Washington 4-H empowers African youth

Children arrive at school hungry, don’t receive any nourishment during their five-hour school days, and can’t afford to bring food from home, according to teachers and school staff in Burundi.

A student kicking a soccer ball.
A student in Burundi takes advantage of one of the soccer balls WSU Extension educators gave to their school in Busangana.

That was the overwhelming response to questions posed by Washington State University Extension faculty during an exploratory trip in 2013.

Mary Katherine Deen and Kevin Wright hope to start reversing that hunger issue during another trip to the East African country in 2015. They are developing a 4-H program where a team of Washington 4-H and Extension faculty and volunteers will travel to Burundi and work with staff and students to develop school gardens and in-school meal programs.

Currently, most schools in Burundi don’t provide any meals for students. Starting a school garden would teach students how to grow crops and provide food for the school.

Deen, an associate professor in the Department of Human Development and an Extension 4-H specialist, has a personal connection to Burundi since volunteering there in 2012. On that trip, she talked with people about youth programs like 4-H and heard interest in starting something similar.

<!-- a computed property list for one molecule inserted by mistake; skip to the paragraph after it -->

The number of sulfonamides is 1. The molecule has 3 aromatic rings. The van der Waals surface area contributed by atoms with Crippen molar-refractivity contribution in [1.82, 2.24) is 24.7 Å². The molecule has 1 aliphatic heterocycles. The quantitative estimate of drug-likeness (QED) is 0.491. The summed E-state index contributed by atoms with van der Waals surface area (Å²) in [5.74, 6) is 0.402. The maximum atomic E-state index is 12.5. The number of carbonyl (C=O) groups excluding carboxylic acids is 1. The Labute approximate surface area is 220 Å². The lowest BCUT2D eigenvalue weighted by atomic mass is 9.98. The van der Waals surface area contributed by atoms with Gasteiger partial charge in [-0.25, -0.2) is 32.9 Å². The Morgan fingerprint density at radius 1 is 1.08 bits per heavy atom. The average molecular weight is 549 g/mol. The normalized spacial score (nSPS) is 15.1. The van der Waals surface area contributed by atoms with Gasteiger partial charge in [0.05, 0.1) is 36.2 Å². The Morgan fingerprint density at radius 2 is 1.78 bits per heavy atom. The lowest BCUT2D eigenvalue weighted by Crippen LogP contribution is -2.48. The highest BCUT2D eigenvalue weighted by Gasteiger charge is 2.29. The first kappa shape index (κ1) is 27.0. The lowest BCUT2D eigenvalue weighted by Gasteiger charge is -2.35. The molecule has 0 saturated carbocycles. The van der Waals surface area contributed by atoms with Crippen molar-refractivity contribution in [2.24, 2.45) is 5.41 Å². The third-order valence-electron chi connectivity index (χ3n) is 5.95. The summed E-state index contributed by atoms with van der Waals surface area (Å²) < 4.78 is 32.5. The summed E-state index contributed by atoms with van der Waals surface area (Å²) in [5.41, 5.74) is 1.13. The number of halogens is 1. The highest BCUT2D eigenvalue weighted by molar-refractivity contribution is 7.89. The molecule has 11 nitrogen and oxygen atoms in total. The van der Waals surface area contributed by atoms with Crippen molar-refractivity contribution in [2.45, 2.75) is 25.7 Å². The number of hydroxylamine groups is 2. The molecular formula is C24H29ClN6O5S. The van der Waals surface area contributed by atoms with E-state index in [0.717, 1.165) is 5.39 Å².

During a 2013 trip to Burundi, Deen and Wright, director of WSU King County Extension, gave donated soccer balls to students and listened to educators explain what they needed to help their students.

In 2014, Charles Berahino, a program manager for Trauma Healing and Reconciliation Services (THARS), a 4-H partner in Africa, visited Washington to see how 4-H works in different counties. he traveled all around the state, visiting Clark, Jefferson, Snohomish, King, Spokane, Grant, Adams, and Whitman counties. That included a trip to Pullman for the annual 4-H Teen Conference, which is mostly organized by the teens themselves.

Burundi shown on the African continent.

“Charles was so impressed that teens could rise to that level and have the confidence and ability to take on important leadership roles,” Deen said. “He wants kids in Burundi to feel empowered.”

“Burundi is very teacher-centric,” Wright added. “He’d never seen kids teaching other kids before.”

Wright also said they’re making sure to listen to the Burundian educators and asking them if certain things will work.

“We want to increase their capacity in ways that work for them,” Wright said. “It’s not just a sales pitch. It’s a true partnership, [and] we’re respectful of the cultural differences.”

While 4-H programs reach 7 million people in over 50 countries, this will be the first program in Burundi, a country where ninety percent of the population of 8.5 million works in agriculture and less than two percent have electricity in their homes.